else {
return "";
}
}
return res;
}
```

I used BFS to solve the problem:

func reorganizeString(s string) string {

charmap := make(map[byte]int) // char → count

for i := 0; i < len(s); i++ {

charmap[s[i]]++

}

if o := reorganizeStringInternal(“”, len(s), charmap); o == “” {

return “Impossible”

}

return “Valid”

}

func reorganizeStringInternal(out string, outlen int, charmap map[byte]int) string {

if len(out) == outlen {

return out

}

for k, v := range charmap {

if out == “” {

charmap[k]–

if o := reorganizeStringInternal(out + string(k), outlen, charmap); o != “” {

return o

}

charmap[k]++

} else if out[len(out)-1] != k && v > 0 {

charmap[k]–

if o := reorganizeStringInternal(out + string(k), outlen, charmap); o != “” {

return o

}

charmap[k]++

}

}

return “”

}

Each insertion in priority queue costs O(log(n)) so the first part of your solution costs O(n log(n)). But the most important thing is that the result of your algorithm is not guaranteed to be a valid arrangement. For example, for the input “aabbc”, it will return “acabb”.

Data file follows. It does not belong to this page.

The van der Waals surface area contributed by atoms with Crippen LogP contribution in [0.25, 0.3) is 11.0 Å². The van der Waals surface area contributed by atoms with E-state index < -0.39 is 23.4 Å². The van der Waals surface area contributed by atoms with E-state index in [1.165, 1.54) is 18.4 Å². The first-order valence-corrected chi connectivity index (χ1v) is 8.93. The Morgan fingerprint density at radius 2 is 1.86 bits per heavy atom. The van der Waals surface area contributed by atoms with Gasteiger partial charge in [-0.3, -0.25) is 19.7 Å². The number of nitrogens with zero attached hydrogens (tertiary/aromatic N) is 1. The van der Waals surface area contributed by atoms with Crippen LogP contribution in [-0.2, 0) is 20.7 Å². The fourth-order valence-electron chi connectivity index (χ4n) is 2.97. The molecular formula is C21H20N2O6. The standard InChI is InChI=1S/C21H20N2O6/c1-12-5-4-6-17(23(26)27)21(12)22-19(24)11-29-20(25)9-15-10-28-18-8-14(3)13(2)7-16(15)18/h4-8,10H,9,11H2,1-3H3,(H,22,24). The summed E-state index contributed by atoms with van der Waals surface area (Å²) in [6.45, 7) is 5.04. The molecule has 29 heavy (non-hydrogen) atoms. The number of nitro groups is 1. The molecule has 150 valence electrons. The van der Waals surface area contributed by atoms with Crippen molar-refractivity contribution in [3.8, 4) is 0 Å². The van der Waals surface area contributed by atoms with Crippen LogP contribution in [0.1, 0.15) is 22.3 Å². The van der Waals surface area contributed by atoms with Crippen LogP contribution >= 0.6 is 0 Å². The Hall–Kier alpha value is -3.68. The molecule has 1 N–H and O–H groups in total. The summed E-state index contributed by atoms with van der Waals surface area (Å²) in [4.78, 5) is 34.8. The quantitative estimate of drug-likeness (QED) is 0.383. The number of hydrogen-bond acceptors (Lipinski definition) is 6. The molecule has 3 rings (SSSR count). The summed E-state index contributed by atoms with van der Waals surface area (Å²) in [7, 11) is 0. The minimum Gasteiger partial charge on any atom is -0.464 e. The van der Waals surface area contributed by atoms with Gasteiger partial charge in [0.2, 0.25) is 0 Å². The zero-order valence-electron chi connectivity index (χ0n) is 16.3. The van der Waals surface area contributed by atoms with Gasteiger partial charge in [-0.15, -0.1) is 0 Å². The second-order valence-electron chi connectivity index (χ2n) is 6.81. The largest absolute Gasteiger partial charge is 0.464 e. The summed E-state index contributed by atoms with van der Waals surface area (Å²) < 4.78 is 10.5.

added to the end of the article

added to the end of the article

Really enjoyed this question. This was very clever -“If there are more of one character than the number of evens, it is impossible to rearrange the string so no adjacent characters are the same.”

I was not quite that clever and I also doubt I’d be that clever under pressure. My approach is a little less efficient but captures the same idea as the provided solution and (in my opinion) is more realistic for what someone can come up with:

- Create the same heap with counts and characters.
- Start creating the result string by popping characters form the heap.

2.1 As you do so, decrement the counts in the dictionary.

2.2 Also check to see if the character being added is equal to the last character that in result. If it is, return empty string. - When the queue is empty, fill it again with the items from the dictionary(char : count) with the now decremented counts. Only push character counts that are greater than zero. (This is the less efficient part. Otherwise, everything else is pretty much the same.)
- Do this entire process until the resulting string is the same length as the input string.